Lehrer's initial misdeeds came to the attention of the Internet back in June when writers including Jim Romenesko, Jacob Silverman, and Joe Coscarelli pointed out a weird twist in the journalist code: Lehrer had, it appeared, been plagiarizing himself —re-appropriating chunks of his published work and dropping them largely unchanged into his writing for the New Yorker blog Frontal Cortex. Was this actually a crime, though? Editor David Remnick defended Lehrer at the time, explaining that this wasn't on the same level as, say, "making things up or appropriating other people’s work." Embarrassing editor's notes were added to the offending pieces: "Portions of this post appeared in similar form in an April, 2011, post by Jonah Lehrer for Wired.com. We regret the duplication of material," for example. At the time, Lehrer also apologized, saying, "It was a stupid thing to do and incredibly lazy and absolutely wrong." As for his book, Imagine, it was noted that he'd recycled his own work there, too. But given his apology, things quieted down, at least superficially.
It didn't really quiet down, though. Journalists stayed with this story, looking for instances of wrongdoing and writing about them, when they were found. Edward Champion kept track of such examples on the blog Reluctant Habits,where he wrote on June 22:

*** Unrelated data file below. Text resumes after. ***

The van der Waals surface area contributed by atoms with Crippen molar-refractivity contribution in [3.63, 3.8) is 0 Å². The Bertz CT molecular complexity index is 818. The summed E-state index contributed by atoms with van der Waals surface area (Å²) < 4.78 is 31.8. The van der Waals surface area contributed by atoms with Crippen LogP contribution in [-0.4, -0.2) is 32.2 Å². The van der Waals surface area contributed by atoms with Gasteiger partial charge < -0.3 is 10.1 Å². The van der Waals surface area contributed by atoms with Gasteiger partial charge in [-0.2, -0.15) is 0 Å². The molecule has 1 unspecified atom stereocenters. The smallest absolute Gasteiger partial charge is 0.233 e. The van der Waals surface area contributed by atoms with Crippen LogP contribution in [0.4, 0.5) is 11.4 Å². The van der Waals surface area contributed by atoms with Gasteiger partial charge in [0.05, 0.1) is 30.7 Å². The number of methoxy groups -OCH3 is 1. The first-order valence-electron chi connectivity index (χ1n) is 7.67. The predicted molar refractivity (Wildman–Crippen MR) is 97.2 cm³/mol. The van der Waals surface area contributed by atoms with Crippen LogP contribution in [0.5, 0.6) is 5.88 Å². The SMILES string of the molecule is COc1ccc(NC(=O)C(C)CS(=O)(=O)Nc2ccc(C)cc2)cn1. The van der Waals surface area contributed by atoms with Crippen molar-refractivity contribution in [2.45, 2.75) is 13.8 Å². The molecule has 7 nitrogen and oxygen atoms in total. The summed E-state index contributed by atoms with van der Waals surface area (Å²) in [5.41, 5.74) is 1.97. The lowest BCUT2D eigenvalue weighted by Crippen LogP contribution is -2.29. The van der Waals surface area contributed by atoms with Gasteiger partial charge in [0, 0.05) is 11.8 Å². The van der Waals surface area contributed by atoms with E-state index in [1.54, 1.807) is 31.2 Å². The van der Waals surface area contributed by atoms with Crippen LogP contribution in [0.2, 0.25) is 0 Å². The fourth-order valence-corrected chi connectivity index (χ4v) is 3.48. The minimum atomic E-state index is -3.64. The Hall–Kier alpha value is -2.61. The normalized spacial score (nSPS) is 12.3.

What is surprising is that the material recycled in the New Yorker pieces is only the beginning.
On Tuesday night, Reluctant Habits learned that Lehrer’s had reused his own content on a vaster scale. It was all there, hiding in plain sight within his latest book, Imagine: How Creativity Works.
By Wednesday morning, more examples were discovered — including Lehrer plagiarizing a 2006 essay written by Malcolm Gladwell.
Champion chronicles many of these examples on his blog. And in Moynihan's Tablet piece where, a little over a month later, the news of the Bob Dylan quote fabrication would emerge, he writes of various other journalists' charges against Lehrer for an array of possible journalism crimes, including the accusation that he used inaccurate, arbitrary examples in his first book. Still, that Lehrer's crimes may have been less than, say, those of Blair and Glass, but his trial-by-peers and comeuppance so swift, seems a statement.
Lehrer explains his "breaking point" in a statement published by the New York Times today:
“Three weeks ago, I received an email from journalist Michael Moynihan asking about Bob Dylan quotes in my book Imagine," Mr. Lehrer said in a statement. “The quotes in question either did not exist, were unintentional misquotations, or represented improper combinations of previously existing quotes. But I told Mr. Moynihan that they were from archival interview footage provided to me by Dylan’s representatives. This was a lie spoken in a moment of panic. When Mr. Moynihan followed up, I continued to lie, and say things I should not have said.”